A native Coney Islander, Denson founded the Coney Island Project in 2004 to archive and educate Coney Island’s past. He is planning on writing a book on the storied creek, and there is no greater story than the ghost ships that reside in the creek’s shallow waters.
Back in 1950’s, the creek was a dumping ground for unwanted boats. Owners would abandon them and leave them to decay. The crown jewel is a yellow submarine built by Brooklyn shipyard worker Jerry Bianco to seek out sunken treasure from the wreck of the ocean liner Andrea Doria back in 1956. After a storm, the submarine dislodged from the shore and became stuck in the mud where it still sits today.
In the past, the Army Corps of Engineers has studied abandoned ships in what they deemed as New York’s economically viable waterways. The ships of the Coney Island creek have never been investigated by the agency.
However, Denson argues that the ghost ships, clearly visible from Hernandez encampment, are ultimately valuable.
“They’re mostly habitat for wildlife,” he said. “They’re pretty clean wrecks.”
Despite its tarnished past, Denson said that there has been renewed interest in revitalizing the creek.
In 2006, KeySpan, whose predecessor Brooklyn Union bought out the Brooklyn Borough Gas’ polluting plant, spent nearly 114 million dollars cleaning up much of the western inlet of the creek.
In addition, as part of its Vision 2020, the city plans in 2013 on diverting the sewers away from creek to prevent an overflow of sewage and storm water runoff.
However, most of the restorative efforts have come from the local community itself. The Partnership for Parks recently gave Denson a grant to construct signage to educate the public on the creek’s ecological and historical significance. Friends of Kaiser Park, which has organized creek clean ups in the past, also gave Denson a grant to launch a kayaking program.
“If you’ve seen it 10 years ago, you’d be amazed how much it’s come along,” he said.
However, it still has a long way to go. The area is still mostly undeveloped, except for a few car repair places, and in a 2011 report, the New York City Department of Environmental Protection declared the creek as “impaired” for aquatic life and recreational use because of pollution.
That has never stopped Hernandez. He and a motley crew of seven other visiting homeless men regularly cook and eat the fish they catch in the creek over a makeshift campfire. They fish deep in the creek where Hernandez insists it’s not polluted. He has never gotten sick from eating the fish.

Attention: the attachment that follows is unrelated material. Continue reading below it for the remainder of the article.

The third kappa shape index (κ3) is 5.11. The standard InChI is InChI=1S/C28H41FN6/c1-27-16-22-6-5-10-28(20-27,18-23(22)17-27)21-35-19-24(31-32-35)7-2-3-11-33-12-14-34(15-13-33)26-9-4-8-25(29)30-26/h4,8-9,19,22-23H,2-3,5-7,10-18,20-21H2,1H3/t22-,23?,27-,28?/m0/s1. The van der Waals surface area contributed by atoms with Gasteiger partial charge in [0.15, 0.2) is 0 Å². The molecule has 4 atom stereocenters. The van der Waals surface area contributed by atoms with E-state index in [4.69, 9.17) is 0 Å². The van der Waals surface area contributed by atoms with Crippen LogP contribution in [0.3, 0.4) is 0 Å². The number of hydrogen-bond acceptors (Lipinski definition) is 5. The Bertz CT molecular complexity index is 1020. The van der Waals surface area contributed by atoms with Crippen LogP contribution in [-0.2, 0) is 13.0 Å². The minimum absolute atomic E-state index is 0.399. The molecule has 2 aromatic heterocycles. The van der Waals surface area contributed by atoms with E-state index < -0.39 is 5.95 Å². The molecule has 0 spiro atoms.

“On the contrary, it has made me stronger,” he said.
A couple years ago, a friend gave them a broken Wave Runner without a motor. Hernandez and his friends fixed it, although they still haven’t found a motor for it. Instead, they ride up and down the creek using a paddle.
Many residents who frequent the area have seen Hernandez and his friends, and they all give the same commentary—they drink a lot, but they’re pretty much harmless.
Indeed, Hernandez admits that many of the activities involve heavy drinking and it can have its consequences. A month, he broke his leg after slipping and falling by the creek after a few many drinks. He had an epiphany that while he loves the freedom living outside has provided him, it has also given him the liberty to drink— an addiction that he has been struggling with for the last few years.
“I have to overcome this,” Hernandez said. “I need to at least attempt it.”
In order to make money, they collect empty cans and bottles and redeem them at local supermarkets, a crucial tactic for surviving the winter when the garden is bare.
To keep warm, Hernandez and his crew pick up discarded wooden slabs from the nearby Home Depot. They put them up against the tarp to protect from the cold and burn the rest in a big bonfire while wrapping themselves in blankets.
“We can overcome the cold because we know how to take care of ourselves,” Hernandez said.
Despite his affection for the creek, Hernandez isn’t sure if he can take another harsh winter outside. He hopes to move in with his brother when fall arrives or maybe even move back to Mexico. That is, if he can stop drinking first.
But no matter if he stays if he stays or if he goes during winter, he’s determined to come back when the weather warms up and continue to take care of his waterside home by the creek.
“I don’t plan to completely abandon it,” Hernandez said. “Like I told you, I fell in love with these lands.”